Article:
Ensuring comprehensive data security for schools and students is a delicate balance during the best of times, and life during this pandemic is most certainly not the best of times. Students returning to classrooms this fall will likely do so within a hybrid model of in-class and at home learning, staggered schedules, and limited resource availability. It is important to help students continue to learn, but it is critical to keep them safe.
Every academic institution is different, and they all have slightly different security needs. But each one must also find the proper balance between allowing access to data and applications and keeping students’ data and personal information secure and protected. Security protocols are inherently designed to keep people out; and education is based on providing access to all sorts of data.
“How do you make sure data is safe and secure? And at the same time in your efforts to stop hackers and bad players, you have to make sure you don’t block data access,” says Debra Ruh, CEO of Ruh Global. “There’s that fine balance—stay safe, but do not compromise [individuals’] ability to access their data.”
And it’s not just preventing data breaches or keeping student files safe and secure. It’s also a legal imperative with regards to students’ personal data. The Family Educational Rights and Privacy Act (FERPA) prohibits sharing that data with third parties without the expressed written permission from parents.
There are also several state laws governing student data. In 2017 alone, 36 states introduced 95 bills and approved 31 new laws regulating student data protection.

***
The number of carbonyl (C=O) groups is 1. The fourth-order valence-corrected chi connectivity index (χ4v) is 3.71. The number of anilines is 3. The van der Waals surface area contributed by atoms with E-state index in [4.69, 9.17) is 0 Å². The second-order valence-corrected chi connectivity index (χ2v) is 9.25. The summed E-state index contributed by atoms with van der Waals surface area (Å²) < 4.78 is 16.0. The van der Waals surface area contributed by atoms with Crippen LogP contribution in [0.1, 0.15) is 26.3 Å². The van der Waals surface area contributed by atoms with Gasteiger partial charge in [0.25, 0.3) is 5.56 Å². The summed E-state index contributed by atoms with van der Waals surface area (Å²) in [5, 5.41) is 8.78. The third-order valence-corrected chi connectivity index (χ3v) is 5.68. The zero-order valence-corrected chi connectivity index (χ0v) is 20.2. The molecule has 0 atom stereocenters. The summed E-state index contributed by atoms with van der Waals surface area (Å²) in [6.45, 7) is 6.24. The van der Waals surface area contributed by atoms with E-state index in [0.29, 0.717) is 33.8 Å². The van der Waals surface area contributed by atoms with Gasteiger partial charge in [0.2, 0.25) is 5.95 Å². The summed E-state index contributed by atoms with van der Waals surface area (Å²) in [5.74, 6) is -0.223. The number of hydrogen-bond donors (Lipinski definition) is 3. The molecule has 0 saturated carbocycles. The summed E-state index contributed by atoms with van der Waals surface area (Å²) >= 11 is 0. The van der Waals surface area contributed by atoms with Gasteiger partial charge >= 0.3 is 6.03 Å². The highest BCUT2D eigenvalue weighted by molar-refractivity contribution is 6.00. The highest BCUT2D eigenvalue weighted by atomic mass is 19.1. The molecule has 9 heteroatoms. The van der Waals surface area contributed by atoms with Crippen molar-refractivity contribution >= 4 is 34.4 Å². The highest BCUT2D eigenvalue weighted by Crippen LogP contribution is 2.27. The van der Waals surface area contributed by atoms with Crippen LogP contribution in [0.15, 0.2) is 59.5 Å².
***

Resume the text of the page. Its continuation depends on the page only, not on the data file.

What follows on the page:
And ensuring student data security is certainly no “fire and forget” situation. Maintaining continued data security is an ongoing process in which all must be involved. IT leaders can look to technology vendors and partners for support in developing strategy and simplifying deployment. From the academic perspective, students, teachers, administrators, and parents must all play a role in ensuring both the security and access to student data. And security policies must be developed and enforced with privacy and accessibility intertwined.
“Schools have to look at this like everyone else—they have to create policies that include the three prongs: security, privacy, and accessibility,” says Ruh. “And they need to be constantly testing and looking at them. They also need to use all the resources, often available right in front of them.”
Security, privacy, and accessibility are also not the responsibility of a single individual or team. “It impacts every part of the organization. To say, ‘This is IT’s job,’ is naïve. It’s everybody’s job,” she says. “The entire organization has to be aware and has to be involved in creating policy. Then they have to go back and revise those policies to ensure they still work and they have to include security, privacy, and accessibility.”
Now more than ever, student data security will continue to evolve—driven by where and how students are learning; the state of threat landscape; and the changing requirements of schools, students, and teachers.